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Apolipoprotein E genotype affects plasma lipid response to atorvastatin in a gender specific manner

Publication Date
DOI: 10.1016/s0021-9150(01)00410-5
  • Apolipoprotein E
  • Hmg-Coa Reductase Inhibitor
  • Pharmacogenetics
  • Lipoproteins
  • Ldl Cholesterol
  • Lipoproteins
  • Hdl Cholesterol
  • Triglycerides
  • Genetic Polymorphism
  • Biology
  • Ecology
  • Geography
  • Medicine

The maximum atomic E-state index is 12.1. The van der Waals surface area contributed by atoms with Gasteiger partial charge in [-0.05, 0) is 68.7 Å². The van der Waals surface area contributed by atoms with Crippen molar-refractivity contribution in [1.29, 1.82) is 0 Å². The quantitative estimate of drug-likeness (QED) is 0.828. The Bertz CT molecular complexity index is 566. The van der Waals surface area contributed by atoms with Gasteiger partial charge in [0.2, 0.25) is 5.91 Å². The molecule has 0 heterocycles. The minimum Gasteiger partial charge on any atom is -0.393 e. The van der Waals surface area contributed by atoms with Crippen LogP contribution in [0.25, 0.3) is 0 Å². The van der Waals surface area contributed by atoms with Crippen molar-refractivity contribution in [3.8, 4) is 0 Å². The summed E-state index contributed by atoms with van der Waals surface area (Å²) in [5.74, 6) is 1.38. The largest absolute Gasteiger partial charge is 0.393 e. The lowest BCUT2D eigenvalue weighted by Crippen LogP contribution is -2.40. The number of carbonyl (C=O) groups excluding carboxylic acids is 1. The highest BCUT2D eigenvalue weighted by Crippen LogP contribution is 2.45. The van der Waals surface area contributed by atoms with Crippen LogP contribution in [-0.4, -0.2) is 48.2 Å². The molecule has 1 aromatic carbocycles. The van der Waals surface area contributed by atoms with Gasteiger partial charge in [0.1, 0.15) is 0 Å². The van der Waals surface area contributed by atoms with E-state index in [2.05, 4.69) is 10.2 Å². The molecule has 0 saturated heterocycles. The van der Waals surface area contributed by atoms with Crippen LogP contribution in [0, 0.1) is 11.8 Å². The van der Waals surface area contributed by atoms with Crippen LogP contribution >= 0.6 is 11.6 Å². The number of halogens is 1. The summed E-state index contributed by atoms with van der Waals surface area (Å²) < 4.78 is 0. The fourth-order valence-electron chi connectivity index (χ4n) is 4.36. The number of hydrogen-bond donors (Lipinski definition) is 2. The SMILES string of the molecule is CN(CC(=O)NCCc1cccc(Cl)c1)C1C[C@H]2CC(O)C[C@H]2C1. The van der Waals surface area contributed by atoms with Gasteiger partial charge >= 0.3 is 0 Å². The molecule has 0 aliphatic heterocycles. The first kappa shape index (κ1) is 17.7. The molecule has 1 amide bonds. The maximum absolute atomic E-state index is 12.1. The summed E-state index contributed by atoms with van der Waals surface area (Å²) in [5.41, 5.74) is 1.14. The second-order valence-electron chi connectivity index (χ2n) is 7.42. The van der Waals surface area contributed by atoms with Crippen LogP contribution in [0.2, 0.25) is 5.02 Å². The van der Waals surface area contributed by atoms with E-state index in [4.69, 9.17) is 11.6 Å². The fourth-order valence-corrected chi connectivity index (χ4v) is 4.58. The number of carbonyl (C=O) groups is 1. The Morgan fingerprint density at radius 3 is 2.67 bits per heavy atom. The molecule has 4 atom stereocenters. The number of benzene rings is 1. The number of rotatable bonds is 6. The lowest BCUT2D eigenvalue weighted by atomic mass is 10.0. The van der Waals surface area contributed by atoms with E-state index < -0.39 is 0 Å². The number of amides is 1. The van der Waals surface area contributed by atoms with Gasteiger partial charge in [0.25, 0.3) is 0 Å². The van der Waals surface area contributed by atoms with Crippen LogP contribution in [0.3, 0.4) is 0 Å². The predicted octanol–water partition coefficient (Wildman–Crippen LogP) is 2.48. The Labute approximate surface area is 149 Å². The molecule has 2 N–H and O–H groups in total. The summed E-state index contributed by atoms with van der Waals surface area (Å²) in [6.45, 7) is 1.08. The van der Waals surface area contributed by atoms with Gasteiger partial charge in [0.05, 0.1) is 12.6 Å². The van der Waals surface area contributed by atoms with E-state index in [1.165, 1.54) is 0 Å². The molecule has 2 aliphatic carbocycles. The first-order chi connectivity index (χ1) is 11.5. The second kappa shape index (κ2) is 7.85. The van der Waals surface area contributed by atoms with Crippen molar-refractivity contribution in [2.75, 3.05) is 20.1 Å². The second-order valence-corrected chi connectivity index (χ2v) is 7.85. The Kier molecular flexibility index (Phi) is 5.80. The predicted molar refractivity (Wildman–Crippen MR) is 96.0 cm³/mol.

Abstract The response to therapy with hypolipidemic agents shows considerable individual variation. These differences may be due to the interaction of environmental and genetic factors that affect drug bioavailability, receptor function or ligand structure. Our objective was to assess the effect of apolipoprotein (apo) E genotype and gender on lipid-lowering response to the HMG CoA reductase inhibitor, atorvastatin. Genotyping was carried out on DNA from 328 male and female subjects who participated in a multicentric, double-blind clinical trial, and received 10 mg/day of atorvastatin. Our data demonstrate no significant gender differences for LDL cholesterol levels at baseline. Moreover, mean LDL-C lowering was similar in men (−36.2%, range −2.7 to −57.8%) and in women (−38.1%, range −9.5 to −58.5%) as compared to baseline. However, men carrying the ε2 allele had a significantly higher mean LDL-C response (−44%) than ε3 homozygotes (−37%) and ε4 carriers (−34%); P=0.01 for apoE group by treatment interaction. No such gene/treatment interactions were noted in women, with those carrying the ε2 allele showing a similar mean response (−34%) as ε3 homozygotes (−39%) and ε4 carriers (−34%). Mean plasma triglyceride lowering with atorvastatin was 17%. A significant apoE group by treatment interaction ( P=0.010) was also observed in men, with ε2 carriers being more responsive (−27%) than ε3/3 (−13%) and ε4 (−22%). This interaction was not observed in women. In summary, atorvastatin treatment had similar effects on plasma lipid levels in both men and women; however, the apoE gene locus was a significant predictor of LDL-C and TG responses to atorvastatin therapy in men, but not in women.

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